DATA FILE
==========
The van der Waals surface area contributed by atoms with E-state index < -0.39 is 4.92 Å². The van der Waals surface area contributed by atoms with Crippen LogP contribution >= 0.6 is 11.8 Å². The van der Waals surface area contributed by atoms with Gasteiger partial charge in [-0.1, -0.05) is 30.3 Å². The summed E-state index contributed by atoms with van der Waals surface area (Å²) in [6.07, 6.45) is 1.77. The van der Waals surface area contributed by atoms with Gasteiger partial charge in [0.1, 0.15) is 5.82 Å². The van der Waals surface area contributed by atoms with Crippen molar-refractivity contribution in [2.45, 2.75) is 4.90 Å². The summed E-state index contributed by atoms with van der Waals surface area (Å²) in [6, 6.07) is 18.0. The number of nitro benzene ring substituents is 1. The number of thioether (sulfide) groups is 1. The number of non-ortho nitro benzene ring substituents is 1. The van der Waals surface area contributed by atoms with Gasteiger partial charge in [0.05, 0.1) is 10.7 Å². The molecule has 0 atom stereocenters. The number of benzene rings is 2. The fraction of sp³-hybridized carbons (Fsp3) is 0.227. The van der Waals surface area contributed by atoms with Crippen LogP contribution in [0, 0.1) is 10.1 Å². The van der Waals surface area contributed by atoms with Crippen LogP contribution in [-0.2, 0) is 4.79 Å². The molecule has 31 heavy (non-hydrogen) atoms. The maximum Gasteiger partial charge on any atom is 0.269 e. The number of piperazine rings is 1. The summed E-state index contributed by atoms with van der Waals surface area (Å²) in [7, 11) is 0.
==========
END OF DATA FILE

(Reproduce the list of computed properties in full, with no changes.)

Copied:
The van der Waals surface area contributed by atoms with E-state index < -0.39 is 4.92 Å². The van der Waals surface area contributed by atoms with Crippen LogP contribution >= 0.6 is 11.8 Å². The van der Waals surface area contributed by atoms with Gasteiger partial charge in [-0.1, -0.05) is 30.3 Å². The summed E-state index contributed by atoms with van der Waals surface area (Å²) in [6.07, 6.45) is 1.77. The van der Waals surface area contributed by atoms with Gasteiger partial charge in [0.1, 0.15) is 5.82 Å². The van der Waals surface area contributed by atoms with Crippen molar-refractivity contribution in [2.45, 2.75) is 4.90 Å². The summed E-state index contributed by atoms with van der Waals surface area (Å²) in [6, 6.07) is 18.0. The number of nitro benzene ring substituents is 1. The number of thioether (sulfide) groups is 1. The number of non-ortho nitro benzene ring substituents is 1. The van der Waals surface area contributed by atoms with Gasteiger partial charge in [0.05, 0.1) is 10.7 Å². The molecule has 0 atom stereocenters. The number of benzene rings is 2. The fraction of sp³-hybridized carbons (Fsp3) is 0.227. The van der Waals surface area contributed by atoms with Crippen LogP contribution in [0, 0.1) is 10.1 Å². The van der Waals surface area contributed by atoms with Crippen LogP contribution in [-0.2, 0) is 4.79 Å². The molecule has 31 heavy (non-hydrogen) atoms. The maximum Gasteiger partial charge on any atom is 0.269 e. The number of piperazine rings is 1. The summed E-state index contributed by atoms with van der Waals surface area (Å²) in [7, 11) is 0.